Hack The Box: Irked

Hack The Box: Irked

Irked: Retired

If you are interested in learning more about penetration testing, Hack the Box is a great way to get your feet wet in a legal and well built environment. Head over to hackthebox.eu to get started.


My initial enumeration returned a handful of ports.

From port 80, we get this interesting website:

Given the message on the website, I am sure the UnrealIRCd ports are going to be of major interest. Trying to connect directly to see what is going on does not yield much additional information.

Seeing the port 111 was open (portmapper) I used NMAP to see what other ports might be open and got one additional UDP port that my initial NMAP scan had not discovered – 55543/udp.

Initial Access

Previous experience tells me that UnrealIRCd has multiple vulnerabilities that I might be able to use to gain initial access. Using searchsploit I see that there is a Metasploit module available, so I will try that first. This exploit applies to version, which I am not able to confirm is the running version at this point.  

Initial access drops me into the /home/ircd/Unreal3.2 as the ircd user.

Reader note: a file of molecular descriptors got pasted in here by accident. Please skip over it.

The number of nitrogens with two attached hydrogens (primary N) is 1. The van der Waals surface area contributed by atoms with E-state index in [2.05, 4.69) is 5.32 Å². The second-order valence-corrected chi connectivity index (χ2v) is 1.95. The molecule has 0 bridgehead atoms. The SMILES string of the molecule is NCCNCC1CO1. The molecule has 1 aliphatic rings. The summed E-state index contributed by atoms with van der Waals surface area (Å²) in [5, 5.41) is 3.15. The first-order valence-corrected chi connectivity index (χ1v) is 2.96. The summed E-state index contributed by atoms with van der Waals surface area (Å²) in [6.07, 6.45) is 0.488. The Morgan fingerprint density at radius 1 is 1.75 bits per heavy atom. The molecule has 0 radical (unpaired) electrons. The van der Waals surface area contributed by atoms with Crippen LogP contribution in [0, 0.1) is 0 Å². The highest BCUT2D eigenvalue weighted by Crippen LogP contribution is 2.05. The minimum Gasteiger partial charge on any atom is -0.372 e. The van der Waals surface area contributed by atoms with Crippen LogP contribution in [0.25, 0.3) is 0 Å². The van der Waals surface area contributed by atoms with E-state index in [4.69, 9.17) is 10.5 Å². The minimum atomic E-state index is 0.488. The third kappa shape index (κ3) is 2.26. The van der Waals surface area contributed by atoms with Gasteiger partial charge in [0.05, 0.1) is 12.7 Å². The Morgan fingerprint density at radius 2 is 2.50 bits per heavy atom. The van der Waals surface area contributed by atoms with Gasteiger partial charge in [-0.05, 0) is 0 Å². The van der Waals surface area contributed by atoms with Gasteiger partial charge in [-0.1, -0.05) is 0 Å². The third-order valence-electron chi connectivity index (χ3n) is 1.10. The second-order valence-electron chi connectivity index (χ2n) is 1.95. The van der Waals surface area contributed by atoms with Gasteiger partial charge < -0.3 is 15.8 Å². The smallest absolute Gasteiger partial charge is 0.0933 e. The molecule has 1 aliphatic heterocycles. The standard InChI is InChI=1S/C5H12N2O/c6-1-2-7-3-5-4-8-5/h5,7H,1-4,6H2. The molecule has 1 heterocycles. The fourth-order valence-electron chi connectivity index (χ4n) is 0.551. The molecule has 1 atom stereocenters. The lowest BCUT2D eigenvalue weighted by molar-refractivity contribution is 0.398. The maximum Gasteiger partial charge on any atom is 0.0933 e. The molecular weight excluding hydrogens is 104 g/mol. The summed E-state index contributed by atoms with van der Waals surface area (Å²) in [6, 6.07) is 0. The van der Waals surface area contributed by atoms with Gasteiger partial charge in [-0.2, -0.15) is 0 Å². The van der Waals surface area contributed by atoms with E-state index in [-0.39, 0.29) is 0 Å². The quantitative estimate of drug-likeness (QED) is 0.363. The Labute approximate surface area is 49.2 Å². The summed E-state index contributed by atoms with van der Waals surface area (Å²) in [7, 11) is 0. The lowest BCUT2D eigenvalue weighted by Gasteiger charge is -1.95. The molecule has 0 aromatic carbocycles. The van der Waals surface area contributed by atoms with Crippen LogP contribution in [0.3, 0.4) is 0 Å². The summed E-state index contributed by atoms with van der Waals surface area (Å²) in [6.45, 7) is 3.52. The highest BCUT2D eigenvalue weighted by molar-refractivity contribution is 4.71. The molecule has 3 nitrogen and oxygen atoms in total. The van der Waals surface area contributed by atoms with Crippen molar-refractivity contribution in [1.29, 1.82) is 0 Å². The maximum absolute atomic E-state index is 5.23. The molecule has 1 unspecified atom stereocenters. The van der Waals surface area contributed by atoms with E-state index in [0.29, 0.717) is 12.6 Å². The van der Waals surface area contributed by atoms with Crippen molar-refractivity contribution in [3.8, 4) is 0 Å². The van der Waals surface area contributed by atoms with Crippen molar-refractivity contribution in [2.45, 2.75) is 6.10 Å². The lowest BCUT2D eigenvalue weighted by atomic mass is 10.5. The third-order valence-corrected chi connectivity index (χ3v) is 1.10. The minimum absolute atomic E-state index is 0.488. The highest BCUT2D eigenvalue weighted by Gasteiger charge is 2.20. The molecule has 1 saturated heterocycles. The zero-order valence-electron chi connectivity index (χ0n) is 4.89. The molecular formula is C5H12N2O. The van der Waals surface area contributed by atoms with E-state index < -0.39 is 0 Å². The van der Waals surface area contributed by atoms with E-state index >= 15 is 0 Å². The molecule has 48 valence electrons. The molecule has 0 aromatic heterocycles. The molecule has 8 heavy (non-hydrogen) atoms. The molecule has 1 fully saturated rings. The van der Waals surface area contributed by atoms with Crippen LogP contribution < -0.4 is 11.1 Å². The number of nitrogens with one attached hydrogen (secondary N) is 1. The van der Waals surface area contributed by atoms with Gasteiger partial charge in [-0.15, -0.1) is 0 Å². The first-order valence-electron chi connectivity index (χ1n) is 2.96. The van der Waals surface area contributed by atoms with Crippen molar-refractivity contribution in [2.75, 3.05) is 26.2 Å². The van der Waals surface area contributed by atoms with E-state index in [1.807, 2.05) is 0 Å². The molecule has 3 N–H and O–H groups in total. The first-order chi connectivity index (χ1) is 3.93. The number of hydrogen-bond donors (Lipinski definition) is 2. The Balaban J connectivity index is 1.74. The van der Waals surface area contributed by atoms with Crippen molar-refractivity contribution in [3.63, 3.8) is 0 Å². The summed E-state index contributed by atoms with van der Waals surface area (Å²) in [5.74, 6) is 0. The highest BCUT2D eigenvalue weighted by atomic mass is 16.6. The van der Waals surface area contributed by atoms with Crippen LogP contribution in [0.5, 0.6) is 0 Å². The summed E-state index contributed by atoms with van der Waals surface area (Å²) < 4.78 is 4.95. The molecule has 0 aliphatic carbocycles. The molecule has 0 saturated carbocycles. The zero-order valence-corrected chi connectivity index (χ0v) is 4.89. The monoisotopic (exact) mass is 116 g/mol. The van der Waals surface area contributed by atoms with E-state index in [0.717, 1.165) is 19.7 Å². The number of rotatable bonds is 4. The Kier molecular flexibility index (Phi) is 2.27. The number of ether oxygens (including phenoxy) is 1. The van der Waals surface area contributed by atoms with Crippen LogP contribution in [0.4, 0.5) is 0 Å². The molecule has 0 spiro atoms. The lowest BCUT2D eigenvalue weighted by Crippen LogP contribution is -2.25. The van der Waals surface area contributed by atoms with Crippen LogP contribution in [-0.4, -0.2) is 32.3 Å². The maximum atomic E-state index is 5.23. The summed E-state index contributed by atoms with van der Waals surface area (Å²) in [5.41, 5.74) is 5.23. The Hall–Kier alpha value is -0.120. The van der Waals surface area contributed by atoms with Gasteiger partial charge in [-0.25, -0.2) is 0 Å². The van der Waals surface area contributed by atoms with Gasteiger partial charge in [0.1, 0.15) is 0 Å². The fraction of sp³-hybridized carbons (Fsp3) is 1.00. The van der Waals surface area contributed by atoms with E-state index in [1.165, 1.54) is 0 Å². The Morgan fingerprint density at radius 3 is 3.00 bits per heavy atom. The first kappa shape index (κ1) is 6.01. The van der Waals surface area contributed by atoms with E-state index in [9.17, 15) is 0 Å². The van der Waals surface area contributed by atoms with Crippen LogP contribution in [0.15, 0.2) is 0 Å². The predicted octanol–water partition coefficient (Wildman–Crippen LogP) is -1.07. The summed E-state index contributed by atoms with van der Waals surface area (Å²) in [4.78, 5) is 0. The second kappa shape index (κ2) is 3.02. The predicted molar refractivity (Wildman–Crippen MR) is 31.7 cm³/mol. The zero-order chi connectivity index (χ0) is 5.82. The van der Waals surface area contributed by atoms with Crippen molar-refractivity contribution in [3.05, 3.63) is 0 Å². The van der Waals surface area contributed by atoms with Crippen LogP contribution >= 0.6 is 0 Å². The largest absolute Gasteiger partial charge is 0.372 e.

Some quick initial recon reveals an additional user djmardov with the user.txt file in their Documents folder, but only readable by that user.

I also found a hidden file - /home/djmardov/Documents/.backup with the contents

cat Documents/.backup
Super elite steg backup pw

The "steg" comment might indicate steganography. The only image I have discovered so far was the image on the page served on port 80.  Grabbing that image and running steghide with the password from the .backup file successfully extracts a new file- pass.txt.

I assumed this (Kab6h+m+bbp2J:HG) was djmardov's password, and sure enough, trying to SSH into the box as that user with the new password is successful!

user.txt - 4a66a78b12dc0e661a59d3f5c0267a8e

Privilege Escalation

I kept seeing a process that was running a file /tmp/listusers as root and in my Linux Enum SUID files output, I saw an interesting binary that is not a normal Linux binary: viewuser.

Running that binary gives an output of users from the who command but also ends with an error: sh: 1: /tmp/listusers: not found.  After some experimentation, I discovered that the binary is trying to execute /tmp/listusers, so putting cat /root/root.txt results in the string being printed out.



This box tool me way longer to root than it should have.  I did not notice the viewuser binary for a long time.  I just totally overlooked it. I use Linux enough that this odd binary should have been obvious.  

This was also my first foray back into HTB in many many months, so I was happy just to be back!